|1960||All About Annette||Midwood Books||Alan Marshall|
|1960||All the Girls Were Willing||Midwood Books||Alan Marshall||Phil Crawford||Later printed as What Girls Will Do|
|1960||A Girl Called Honey||Midwood Books||Alan Marshall & Sheldon Lord||A collaboration between Westlake and Lawrence Block|
|1960||The Mercenaries||Random House||Donald E. Westlake||Also published in the UK as The Smashers. Republished in 2009 under Westlake's preferred title, The Cutie.|
|1960||So Willing||Midwood Books||Alan Marshall & Sheldon Lord||A collaboration between Westlake and Lawrence Block|
|1960||Virgin's Summer||Midwood Books||Alan Marshall|
|1960||The Wife Next Door||Midwood Books||Alan Marshall|
|1961||Call Me Sinner||Nightstand Books||Alan Marshall|
|1961||Passion's Plaything||Bedside Books||Alan Marshall|
|1961||Off Limits||Bedside Books||Alan Marshall|
|1961||Brother and Sister||Monarch Books||Edwin West|
|1961||Campus Doll||Monarch Books||Edwin West|
|1960||Young and Innocent||Monarch Books||Edwin West|
|1961||Killing Time||Random House||Donald E. Westlake||Later published by Blackbird Books as The Operator in 2023.|
|1962||The Hunter||Pocket Books||Richard Stark||Parker||Later published as Point Blank and Payback. First appearance of master thief Parker.|
|1962||361||Random House||Donald E. Westlake|
|1962||Strange Affair||Monarch Books||Edwin West|
|1963||Killy||Random House||Donald E. Westlake|
|1963||Sin Prowl||Corinth Publications||Alan Marshall||Phil Crawford|
|1963||Campus Lovers||Monarch Books||Edwin West|
|1963||The Man with the Getaway Face||Pocket Books||Richard Stark||Parker||Also published in the UK as Steel Hit.|
|1963||The Outfit||Pocket Books||Richard Stark||Parker|
|1963||The Mourner||Pocket Books||Richard Stark||Parker|
|1963||The Score||Pocket Books||Richard Stark||Parker||Also published in the UK as Killtown.|
|1964||Pity Him Afterwards||Random House||Donald E. Westlake|
|1965||The Fugitive Pigeon||Random House||Donald E. Westlake|
|1965||The Jugger||Pocket Books||Richard Stark||Parker|
|1966||The Seventh||Pocket Books||Richard Stark||Parker||Later published as The Split.|
|1966||The Busy Body||Random House||Donald E. Westlake|
|1966||The Handle||Pocket Books||Richard Stark||Parker||Also published in the UK as Run Lethal.|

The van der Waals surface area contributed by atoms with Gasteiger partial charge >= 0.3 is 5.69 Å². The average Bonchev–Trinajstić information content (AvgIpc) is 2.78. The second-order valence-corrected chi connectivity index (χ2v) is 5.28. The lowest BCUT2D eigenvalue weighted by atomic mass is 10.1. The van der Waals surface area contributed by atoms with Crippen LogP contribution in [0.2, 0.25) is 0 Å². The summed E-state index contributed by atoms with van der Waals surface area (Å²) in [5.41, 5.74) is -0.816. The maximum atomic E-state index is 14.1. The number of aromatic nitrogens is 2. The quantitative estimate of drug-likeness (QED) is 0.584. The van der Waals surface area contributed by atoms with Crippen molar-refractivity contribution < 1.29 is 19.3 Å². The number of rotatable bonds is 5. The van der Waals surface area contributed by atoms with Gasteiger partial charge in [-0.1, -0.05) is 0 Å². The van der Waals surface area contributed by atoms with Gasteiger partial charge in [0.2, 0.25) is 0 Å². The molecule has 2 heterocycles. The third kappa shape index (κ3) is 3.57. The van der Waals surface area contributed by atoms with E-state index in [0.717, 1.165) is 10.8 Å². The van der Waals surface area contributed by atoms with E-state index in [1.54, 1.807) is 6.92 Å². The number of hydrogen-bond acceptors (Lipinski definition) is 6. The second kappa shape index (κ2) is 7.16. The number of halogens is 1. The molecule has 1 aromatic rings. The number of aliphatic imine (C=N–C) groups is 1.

|1966||The Spy in the Ointment||Random House||Donald E. Westlake|
|1966||Kinds of Love, Kinds of Death||Random House||Tucker Coe||Mitchell Tobin|
|1967||Murder Among Children||Random House||Tucker Coe||Mitchell Tobin|
|1967||The Damsel||Macmillan Publishers||Richard Stark||Grofield|
|1967||The Rare Coin Score||Fawcett Books||Richard Stark||Parker|
|1967||God Save the Mark||Random House||Donald E. Westlake||Edgar Award winner for Best Novel|
|1967||Philip||Thomas Y. Crowell Co.||Donald E. Westlake|
|1967||Anarchaos||Ace Books||Curt Clark|
|1967||The Green Eagle Score||Fawcett Books||Richard Stark||Parker|
|1968||Who Stole Sassi Manoon?||Random House||Donald E. Westlake|
|1968||The Black Ice Score||Fawcett Books||Richard Stark||Parker|
|1969||The Sour Lemon Score||Fawcett Books||Richard Stark||Parker|
|1969||Somebody Owes Me Money||Random House||Donald E. Westlake|
|1969||Up Your Banners||Lancer Books||Donald E. Westlake|
|1969||The Dame||Macmillan Publishers||Richard Stark||Grofield|
|1969||The Blackbird||Macmillan Publishers||Richard Stark||Grofield|
|1970||Wax Apple||Random House||Tucker Coe||Mitchell Tobin|
|1970||The Hot Rock||Simon & Schuster||Donald E. Westlake||Dortmunder||Originally planned as a non-comic Parker novel; introduces John Dortmunder|
|1970||Ex Officio||M. Evans||Timothy J. Culver||Also published under the title Power Play.|
|1970||Adios Scheherazade||Simon & Schuster||Donald E. Westlake||Builds on Westlake's experiences writing soft-core porn.|
|1970||A Jade in Aries||Random House||Tucker Coe||Mitchell Tobin|
|1971||Lemons Never Lie||World Publishing Company||Richard Stark||Grofield|
|1971||I Gave at the Office||Simon & Schuster||Donald E. Westlake|
|1971||Deadly Edge||Random House||Richard Stark||Parker|
|1971||Slayground||Random House||Richard Stark||Parker|
|1972||Bank Shot||Simon & Schuster||Donald E. Westlake||Dortmunder|
|1972||Cops and Robbers||M. Evans||Donald E. Westlake|
|1972||Don't Lie to Me||Random House||Tucker Coe||Mitchell Tobin|
|1972||Plunder Squad||Random House||Richard Stark||Parker||Crosses over with the 1972 Joe Gores novel Dead Skip|
|1973||Comfort Station||Signet Books||J. Morgan Cunningham|
|1973||Gangway!||M. Evans||Donald E. Westlake and Brian Garfield|
|1974||Butcher's Moon||Random House||Richard Stark||Parker|
|1974||Help, I Am Being Held Prisoner||M. Evans||Donald E. Westlake|
|1974||Jimmy the Kid||M. Evans||Donald E. Westlake||Dortmunder||Includes chapters from an otherwise non-existent novel by Richard Stark entitled Child Heist.|